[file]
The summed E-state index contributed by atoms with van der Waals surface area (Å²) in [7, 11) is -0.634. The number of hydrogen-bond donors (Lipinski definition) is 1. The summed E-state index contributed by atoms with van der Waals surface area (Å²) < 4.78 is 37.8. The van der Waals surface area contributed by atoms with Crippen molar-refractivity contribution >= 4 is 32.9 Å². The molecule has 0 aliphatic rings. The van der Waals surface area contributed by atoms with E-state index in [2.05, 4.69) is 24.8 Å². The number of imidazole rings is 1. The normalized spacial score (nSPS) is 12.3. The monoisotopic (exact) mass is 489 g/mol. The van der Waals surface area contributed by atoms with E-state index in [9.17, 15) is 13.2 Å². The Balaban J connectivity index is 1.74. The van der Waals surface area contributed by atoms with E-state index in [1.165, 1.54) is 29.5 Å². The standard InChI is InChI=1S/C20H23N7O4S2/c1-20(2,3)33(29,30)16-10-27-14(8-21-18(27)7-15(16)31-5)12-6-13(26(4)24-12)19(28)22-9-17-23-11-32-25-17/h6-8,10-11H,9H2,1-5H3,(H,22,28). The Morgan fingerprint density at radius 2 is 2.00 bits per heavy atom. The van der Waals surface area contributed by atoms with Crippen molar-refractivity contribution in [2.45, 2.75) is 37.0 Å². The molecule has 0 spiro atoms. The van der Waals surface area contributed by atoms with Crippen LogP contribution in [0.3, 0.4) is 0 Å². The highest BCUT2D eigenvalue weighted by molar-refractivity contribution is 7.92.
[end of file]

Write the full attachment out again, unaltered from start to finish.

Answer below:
The summed E-state index contributed by atoms with van der Waals surface area (Å²) in [7, 11) is -0.634. The number of hydrogen-bond donors (Lipinski definition) is 1. The summed E-state index contributed by atoms with van der Waals surface area (Å²) < 4.78 is 37.8. The van der Waals surface area contributed by atoms with Crippen molar-refractivity contribution >= 4 is 32.9 Å². The molecule has 0 aliphatic rings. The van der Waals surface area contributed by atoms with E-state index in [2.05, 4.69) is 24.8 Å². The number of imidazole rings is 1. The normalized spacial score (nSPS) is 12.3. The monoisotopic (exact) mass is 489 g/mol. The van der Waals surface area contributed by atoms with E-state index in [9.17, 15) is 13.2 Å². The Balaban J connectivity index is 1.74. The van der Waals surface area contributed by atoms with E-state index in [1.165, 1.54) is 29.5 Å². The standard InChI is InChI=1S/C20H23N7O4S2/c1-20(2,3)33(29,30)16-10-27-14(8-21-18(27)7-15(16)31-5)12-6-13(26(4)24-12)19(28)22-9-17-23-11-32-25-17/h6-8,10-11H,9H2,1-5H3,(H,22,28). The Morgan fingerprint density at radius 2 is 2.00 bits per heavy atom. The van der Waals surface area contributed by atoms with Crippen molar-refractivity contribution in [2.45, 2.75) is 37.0 Å². The molecule has 0 spiro atoms. The van der Waals surface area contributed by atoms with Crippen LogP contribution in [0.3, 0.4) is 0 Å². The highest BCUT2D eigenvalue weighted by molar-refractivity contribution is 7.92.